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Ryanair’s Secret

Europe’s biggest airline says it has outcompeted its rivals with its low fares. But its real success lies in slashing workers’ rights and crushing pilots’ unions.

Pilots of discount airliner RyanAir gather at the headquarters of the pilots' labor union Vereinigung Cockpit during a 24-hour strike by the pilots on August 10, 2018 in Frankfurt, Germany. Thomas Lohnes / Getty Images

In just three decades Ryanair has spread from one small secondary airport in Ireland to become Europe’s biggest airline. With thirteen thousand staff, it operates two thousand scheduled flights a day from eighty-seven bases across Europe. Underpinning its robust business model is its low fares. The ticket price covers a seat on the plane and a carry-on bag; all extra items, from checked-in luggage to a drink on board, come at a cost.

At the outset, many commentators argued that Ryanair would never last, but by the mid-2000s the Irish airline was bidding its competitors farewell. Raised to prominence by its rise, outspoken CEO Michael O’Leary has at every turn courted controversy, with the scope for polemics increasing as the airline expanded. He has used media to orchestrate PR stunts and cultivated a corporate culture where Ryanair’s brand is synonymous with highjinks.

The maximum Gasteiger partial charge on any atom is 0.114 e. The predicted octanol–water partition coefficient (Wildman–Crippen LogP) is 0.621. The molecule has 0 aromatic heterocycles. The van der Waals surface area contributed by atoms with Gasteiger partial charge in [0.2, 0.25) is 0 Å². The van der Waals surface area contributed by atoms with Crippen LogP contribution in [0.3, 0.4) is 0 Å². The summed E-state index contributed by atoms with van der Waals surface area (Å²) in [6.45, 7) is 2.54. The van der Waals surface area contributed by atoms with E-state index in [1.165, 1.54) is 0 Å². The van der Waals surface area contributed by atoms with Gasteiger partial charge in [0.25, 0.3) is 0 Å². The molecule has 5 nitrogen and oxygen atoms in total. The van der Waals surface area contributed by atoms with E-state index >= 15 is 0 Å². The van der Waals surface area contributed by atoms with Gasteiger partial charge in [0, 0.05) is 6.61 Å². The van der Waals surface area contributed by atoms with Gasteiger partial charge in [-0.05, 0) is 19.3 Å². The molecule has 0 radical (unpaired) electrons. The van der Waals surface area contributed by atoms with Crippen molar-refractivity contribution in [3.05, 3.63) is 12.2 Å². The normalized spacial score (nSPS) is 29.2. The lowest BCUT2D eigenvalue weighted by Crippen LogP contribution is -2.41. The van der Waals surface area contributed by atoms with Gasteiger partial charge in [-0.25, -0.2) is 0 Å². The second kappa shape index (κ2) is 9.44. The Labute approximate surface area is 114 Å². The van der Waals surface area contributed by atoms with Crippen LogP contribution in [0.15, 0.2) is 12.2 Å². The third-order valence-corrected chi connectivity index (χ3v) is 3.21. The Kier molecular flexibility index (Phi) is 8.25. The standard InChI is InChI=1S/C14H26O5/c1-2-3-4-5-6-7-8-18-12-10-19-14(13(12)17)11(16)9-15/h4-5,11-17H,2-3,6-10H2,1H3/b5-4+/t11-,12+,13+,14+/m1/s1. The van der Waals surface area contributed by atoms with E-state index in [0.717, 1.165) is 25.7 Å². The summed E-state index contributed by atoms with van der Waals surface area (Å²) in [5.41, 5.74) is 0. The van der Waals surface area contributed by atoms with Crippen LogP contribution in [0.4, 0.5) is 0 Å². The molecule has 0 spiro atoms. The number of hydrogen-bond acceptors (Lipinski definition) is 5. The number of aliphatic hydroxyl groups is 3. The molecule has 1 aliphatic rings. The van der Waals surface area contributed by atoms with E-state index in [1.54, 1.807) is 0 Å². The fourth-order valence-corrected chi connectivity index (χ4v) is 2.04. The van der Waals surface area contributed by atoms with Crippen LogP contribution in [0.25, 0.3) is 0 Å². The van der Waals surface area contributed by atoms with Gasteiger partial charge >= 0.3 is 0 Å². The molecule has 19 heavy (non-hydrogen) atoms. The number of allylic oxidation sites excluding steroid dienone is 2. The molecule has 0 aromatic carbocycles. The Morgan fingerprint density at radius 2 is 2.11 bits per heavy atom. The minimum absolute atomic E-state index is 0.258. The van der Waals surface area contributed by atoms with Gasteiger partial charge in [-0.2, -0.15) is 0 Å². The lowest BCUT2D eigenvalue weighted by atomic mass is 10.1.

All attempts to question this narrative or Ryanair’s culture are met head-on, including through merciless litigation. O’Leary portrays pilots’ trade unions as mere proxies acting on behalf of envious competitors who seek to undermine Ryanair’s edge. Last February he told investors that the unions are a “mob whose day is largely dead.” Over three decades Ryanair has worked hard, and largely succeeded in evading and frustrating their efforts.

This is also key to understanding Ryanair’s success. While it is easy to explain its rise in terms of the ease of online booking or its use of secondary airports, these options have long also been available to other low-cost carriers. On closer inspection, we see that Ryanair stole a march on its competitors by reducing its operating costs. Decisive to this has been its development of a sophisticated employment model, not only cutting costs but also keeping trade unions at bay. Yet as unions have begun to turn the corner over the last year, the foundations of Ryanair’s success no longer look so secure.

Making the Atypical Typical

To an extent happenstance is important to explaining Ryanair’s success, and in particular being domiciled in a lax regulatory environment like Ireland. Comparatively speaking, from a legal standpoint Irish trade unions have exceptionally weak rights in terms of recognition.